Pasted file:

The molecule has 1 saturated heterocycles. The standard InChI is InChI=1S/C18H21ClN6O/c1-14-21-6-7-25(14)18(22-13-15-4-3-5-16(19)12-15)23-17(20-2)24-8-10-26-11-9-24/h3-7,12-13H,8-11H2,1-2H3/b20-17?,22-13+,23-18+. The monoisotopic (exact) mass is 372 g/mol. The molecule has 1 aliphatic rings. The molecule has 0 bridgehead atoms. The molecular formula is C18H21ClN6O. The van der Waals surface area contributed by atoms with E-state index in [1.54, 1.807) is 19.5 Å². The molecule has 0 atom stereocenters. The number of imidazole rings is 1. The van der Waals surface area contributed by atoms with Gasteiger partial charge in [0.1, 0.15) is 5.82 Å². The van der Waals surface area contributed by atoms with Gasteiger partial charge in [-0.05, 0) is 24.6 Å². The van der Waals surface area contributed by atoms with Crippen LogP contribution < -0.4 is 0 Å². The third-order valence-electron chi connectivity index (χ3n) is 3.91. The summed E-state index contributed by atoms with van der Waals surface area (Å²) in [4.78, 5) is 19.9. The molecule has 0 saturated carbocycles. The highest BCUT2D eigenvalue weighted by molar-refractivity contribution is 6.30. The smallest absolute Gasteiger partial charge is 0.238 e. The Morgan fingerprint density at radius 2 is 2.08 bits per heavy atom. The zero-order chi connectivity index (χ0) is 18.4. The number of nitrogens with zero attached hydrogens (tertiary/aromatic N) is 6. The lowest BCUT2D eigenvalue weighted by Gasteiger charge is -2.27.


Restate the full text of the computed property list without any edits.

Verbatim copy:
The molecule has 1 saturated heterocycles. The standard InChI is InChI=1S/C18H21ClN6O/c1-14-21-6-7-25(14)18(22-13-15-4-3-5-16(19)12-15)23-17(20-2)24-8-10-26-11-9-24/h3-7,12-13H,8-11H2,1-2H3/b20-17?,22-13+,23-18+. The monoisotopic (exact) mass is 372 g/mol. The molecule has 1 aliphatic rings. The molecule has 0 bridgehead atoms. The molecular formula is C18H21ClN6O. The van der Waals surface area contributed by atoms with E-state index in [1.54, 1.807) is 19.5 Å². The molecule has 0 atom stereocenters. The number of imidazole rings is 1. The van der Waals surface area contributed by atoms with Gasteiger partial charge in [0.1, 0.15) is 5.82 Å². The van der Waals surface area contributed by atoms with Gasteiger partial charge in [-0.05, 0) is 24.6 Å². The van der Waals surface area contributed by atoms with Crippen LogP contribution < -0.4 is 0 Å². The third-order valence-electron chi connectivity index (χ3n) is 3.91. The summed E-state index contributed by atoms with van der Waals surface area (Å²) in [4.78, 5) is 19.9. The molecule has 0 saturated carbocycles. The highest BCUT2D eigenvalue weighted by molar-refractivity contribution is 6.30. The smallest absolute Gasteiger partial charge is 0.238 e. The Morgan fingerprint density at radius 2 is 2.08 bits per heavy atom. The zero-order chi connectivity index (χ0) is 18.4. The number of nitrogens with zero attached hydrogens (tertiary/aromatic N) is 6. The lowest BCUT2D eigenvalue weighted by Gasteiger charge is -2.27.